overthrow. wrest. absorb. deplete. devour. dominate. squander. command. control. 

I had no idea how to compute all of this information as a 24 year old student. My experiences with men had been strictly within my own spheres. I was a white Mormon kid, and nearly all of my interactions had been with other white Mormon guys, or as a consumer of white American media. Every one of my experiences showed me that men were the leaders, the teachers, the rulers, the guides. Men were presidents and bosses, hunters and rulers. Women were meant to be in the home, to be mothers, to work if they had to and then only in fields suited for women, perhaps as teachers, nurses, or social workers. Occasionally, women were accepted as leaders, but only when men weren’t available; queens when there were no kings, mothers as heads of household when there were no fathers. I began to realize that nearly every part of my upbringing reinforced the ideas that women should stay silent, be pretty, and step aside so that men could do the work and run the world on their terms. I’d fully participated in this culture without even realizing it. And my new awareness came at tremendous discomfort and pain.

monopolize. influence. reign. scour. eviscerate. disembowel. subvert. empty. exhaust. 

I began reflecting upon my personal experiences of men in my life. At 12, I had been given the Priesthood, a religious authority I would carry with me for as long as I remained a worthy Mormon. I was given a lineage of my Priesthood, stretching back to the origins of the Mormon church, from man to man, passed down to me. Ordinances in the church could only be passed from men on, and authority to do these ordinances only from man to man. In addition, I had the last name of my father, who took his name from his father. I carried with me masculine rights and expectations. I would grow up to throw balls, to serve a Mormon mission, to marry a woman who would take my name, to father children, to choose a career and support a family. I had to do all of these things in order to be a successful man. On top of that, even if I liked men, I would pretend to like women. For that is what men did. And while I did this, girls were meant to do the opposite, to be smart, pretty, and ready for a man to come along and give them purpose in their lives.

drain. dump. consume. destroy. suppress. waste. extinguish. bulldoze. wreck. erase. 

And yet the men in my own life were, universally, the people who had hurt me. There were good men in my life, to be sure, men of power and strength, grace and kindness. But it was a man who had molested me. It was a brother who bullied me at home, and male peers who bullied me at school. It was a father who had abandoned me. It was a stepfather who had ruled over me with fists and shaming words. It was male church leader who had told me I must keep quiet about my homosexuality and seek to cure it, and another who had later told me it couldn’t be cured, that I would just have to learn to live with it. It was men who surrounded me on the street, mugged me, and knocked me unconscious with fists. It was men who called me sissy, fairy, and fag. No single woman had been unkind or had hurt me. It was men, all men.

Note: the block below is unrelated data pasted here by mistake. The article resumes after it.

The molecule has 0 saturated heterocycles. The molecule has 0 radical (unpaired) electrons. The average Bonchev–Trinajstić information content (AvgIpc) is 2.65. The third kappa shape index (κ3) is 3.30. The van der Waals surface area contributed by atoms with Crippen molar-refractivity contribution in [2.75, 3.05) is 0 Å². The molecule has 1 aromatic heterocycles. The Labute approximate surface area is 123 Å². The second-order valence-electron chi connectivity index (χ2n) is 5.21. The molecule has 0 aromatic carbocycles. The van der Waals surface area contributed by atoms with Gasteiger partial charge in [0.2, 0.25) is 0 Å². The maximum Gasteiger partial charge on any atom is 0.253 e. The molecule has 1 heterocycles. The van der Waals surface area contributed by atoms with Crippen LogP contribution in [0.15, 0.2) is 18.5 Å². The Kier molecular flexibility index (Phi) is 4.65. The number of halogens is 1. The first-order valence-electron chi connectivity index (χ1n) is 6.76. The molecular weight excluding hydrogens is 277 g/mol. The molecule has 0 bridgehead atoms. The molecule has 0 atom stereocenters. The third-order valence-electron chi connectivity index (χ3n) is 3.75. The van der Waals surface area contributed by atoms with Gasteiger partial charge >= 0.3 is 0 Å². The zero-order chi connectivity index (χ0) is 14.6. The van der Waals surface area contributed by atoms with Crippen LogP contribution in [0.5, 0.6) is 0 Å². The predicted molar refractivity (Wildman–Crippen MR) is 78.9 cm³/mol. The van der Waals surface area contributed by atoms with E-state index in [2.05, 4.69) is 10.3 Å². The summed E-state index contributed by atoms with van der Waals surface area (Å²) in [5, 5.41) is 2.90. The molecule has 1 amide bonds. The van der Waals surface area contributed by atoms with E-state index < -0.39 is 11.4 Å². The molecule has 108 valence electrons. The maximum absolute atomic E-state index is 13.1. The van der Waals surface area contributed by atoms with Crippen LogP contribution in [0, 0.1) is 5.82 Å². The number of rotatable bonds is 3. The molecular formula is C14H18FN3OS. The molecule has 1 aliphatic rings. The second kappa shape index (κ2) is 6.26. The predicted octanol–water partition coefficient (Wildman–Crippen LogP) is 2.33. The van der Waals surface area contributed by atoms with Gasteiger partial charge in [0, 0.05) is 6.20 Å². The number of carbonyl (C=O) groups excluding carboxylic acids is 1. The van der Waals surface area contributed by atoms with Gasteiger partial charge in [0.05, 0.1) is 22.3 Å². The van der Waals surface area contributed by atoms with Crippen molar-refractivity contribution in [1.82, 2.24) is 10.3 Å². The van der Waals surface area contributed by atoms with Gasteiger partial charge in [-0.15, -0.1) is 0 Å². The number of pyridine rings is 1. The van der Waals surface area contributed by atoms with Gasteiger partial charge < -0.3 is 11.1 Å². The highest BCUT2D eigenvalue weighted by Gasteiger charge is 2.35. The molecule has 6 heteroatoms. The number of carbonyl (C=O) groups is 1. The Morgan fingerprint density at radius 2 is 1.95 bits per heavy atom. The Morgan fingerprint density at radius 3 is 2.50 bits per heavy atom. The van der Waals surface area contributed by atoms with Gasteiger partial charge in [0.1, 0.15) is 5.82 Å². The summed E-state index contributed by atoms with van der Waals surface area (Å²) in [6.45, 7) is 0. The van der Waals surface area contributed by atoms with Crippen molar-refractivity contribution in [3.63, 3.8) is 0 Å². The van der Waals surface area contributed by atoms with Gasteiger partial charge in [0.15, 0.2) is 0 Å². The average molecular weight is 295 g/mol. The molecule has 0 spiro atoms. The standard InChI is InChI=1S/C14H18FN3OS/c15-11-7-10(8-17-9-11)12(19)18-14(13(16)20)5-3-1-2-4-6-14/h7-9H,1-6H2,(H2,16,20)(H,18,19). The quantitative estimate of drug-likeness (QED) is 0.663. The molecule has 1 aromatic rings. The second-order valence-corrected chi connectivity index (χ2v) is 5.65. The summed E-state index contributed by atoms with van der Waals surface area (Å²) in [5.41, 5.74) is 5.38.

topple. wipe Out. pulverize. dismantle. obliterate. trash. crush. bankrupt. injure. mar. 

The research showed statistics. It talked about the rates of sexual assaults on college campuses, in families, and in church. One study reported that the greatest fears expressed in groups of women were fears of being raped or attacked by men. The same study stated that the greatest fears expressed in groups of men were fears of being laughed at, or seen as less than, by other men. Women were afraid of men, and men were also afraid of men! It was here that I first became aware of how scared a woman is walking to her car at night in a dark parking lot, or of being alone in an elevator with another man, or of being watched in a bar be predatory eyes, or of being alone with a male authority figure. I became aware how women were blamed for their own rapes, beatings, or assaults, dismissed with scorn and told they should have known better than to speak up, provoke, flirt, or be alone. It was here I first learned that there is an entire society, an entire culture, built on Rape.

hurt. overwhelm. wrack. unmake. upset. undo. total. level. break. dethrone. dismiss. 

With this new awareness came great shame. I sensed a deep awareness of my own complicity in this, through participation in this culture of rape. It seeped into every section of society. I had never been violent, had never committed a rape, yet I had remained ignorant and unaware of the wider issues. I had participated fully without realizing it. And I realized I had been completely denied an education. I had never been taught more than this, never made aware of the truth. Because men controlled education. Law. Health care. History itself. The entire world was built on rape.